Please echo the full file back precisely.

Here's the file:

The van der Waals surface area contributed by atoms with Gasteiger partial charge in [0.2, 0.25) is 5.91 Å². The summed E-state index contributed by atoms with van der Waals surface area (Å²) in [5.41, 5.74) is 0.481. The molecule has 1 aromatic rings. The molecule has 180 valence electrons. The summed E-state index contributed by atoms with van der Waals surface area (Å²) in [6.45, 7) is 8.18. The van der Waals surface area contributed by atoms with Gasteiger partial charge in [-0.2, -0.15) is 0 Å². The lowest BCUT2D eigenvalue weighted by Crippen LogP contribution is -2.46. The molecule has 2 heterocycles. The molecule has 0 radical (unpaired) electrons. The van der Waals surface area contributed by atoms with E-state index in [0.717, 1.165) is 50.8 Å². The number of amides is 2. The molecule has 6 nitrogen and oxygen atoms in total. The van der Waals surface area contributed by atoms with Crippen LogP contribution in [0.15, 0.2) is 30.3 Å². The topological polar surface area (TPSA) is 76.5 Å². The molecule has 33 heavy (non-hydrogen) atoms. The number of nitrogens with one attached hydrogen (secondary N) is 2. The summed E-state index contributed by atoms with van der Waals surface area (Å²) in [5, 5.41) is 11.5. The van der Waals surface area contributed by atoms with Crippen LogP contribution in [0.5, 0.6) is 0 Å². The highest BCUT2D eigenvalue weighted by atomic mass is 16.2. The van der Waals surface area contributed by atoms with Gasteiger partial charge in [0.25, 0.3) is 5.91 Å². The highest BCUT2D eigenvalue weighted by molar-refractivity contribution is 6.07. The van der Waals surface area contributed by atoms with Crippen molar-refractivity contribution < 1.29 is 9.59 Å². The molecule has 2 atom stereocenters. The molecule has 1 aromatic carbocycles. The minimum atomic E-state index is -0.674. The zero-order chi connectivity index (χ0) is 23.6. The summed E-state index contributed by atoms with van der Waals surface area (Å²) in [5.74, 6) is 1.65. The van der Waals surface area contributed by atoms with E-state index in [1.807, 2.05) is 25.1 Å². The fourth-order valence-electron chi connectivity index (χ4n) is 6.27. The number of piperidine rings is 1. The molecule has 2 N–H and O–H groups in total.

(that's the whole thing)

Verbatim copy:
The van der Waals surface area contributed by atoms with Gasteiger partial charge in [0.2, 0.25) is 5.91 Å². The summed E-state index contributed by atoms with van der Waals surface area (Å²) in [5.41, 5.74) is 0.481. The molecule has 1 aromatic rings. The molecule has 180 valence electrons. The summed E-state index contributed by atoms with van der Waals surface area (Å²) in [6.45, 7) is 8.18. The van der Waals surface area contributed by atoms with Gasteiger partial charge in [-0.2, -0.15) is 0 Å². The lowest BCUT2D eigenvalue weighted by Crippen LogP contribution is -2.46. The molecule has 2 heterocycles. The molecule has 0 radical (unpaired) electrons. The van der Waals surface area contributed by atoms with E-state index in [0.717, 1.165) is 50.8 Å². The number of amides is 2. The molecule has 6 nitrogen and oxygen atoms in total. The van der Waals surface area contributed by atoms with Crippen LogP contribution in [0.15, 0.2) is 30.3 Å². The topological polar surface area (TPSA) is 76.5 Å². The molecule has 33 heavy (non-hydrogen) atoms. The number of nitrogens with one attached hydrogen (secondary N) is 2. The summed E-state index contributed by atoms with van der Waals surface area (Å²) in [5, 5.41) is 11.5. The van der Waals surface area contributed by atoms with Crippen LogP contribution in [0.5, 0.6) is 0 Å². The highest BCUT2D eigenvalue weighted by atomic mass is 16.2. The van der Waals surface area contributed by atoms with Gasteiger partial charge in [0.25, 0.3) is 5.91 Å². The highest BCUT2D eigenvalue weighted by molar-refractivity contribution is 6.07. The van der Waals surface area contributed by atoms with Crippen molar-refractivity contribution < 1.29 is 9.59 Å². The molecule has 2 atom stereocenters. The molecule has 1 aromatic carbocycles. The minimum atomic E-state index is -0.674. The zero-order chi connectivity index (χ0) is 23.6. The summed E-state index contributed by atoms with van der Waals surface area (Å²) in [5.74, 6) is 1.65. The van der Waals surface area contributed by atoms with E-state index in [1.807, 2.05) is 25.1 Å². The fourth-order valence-electron chi connectivity index (χ4n) is 6.27. The number of piperidine rings is 1. The molecule has 2 N–H and O–H groups in total.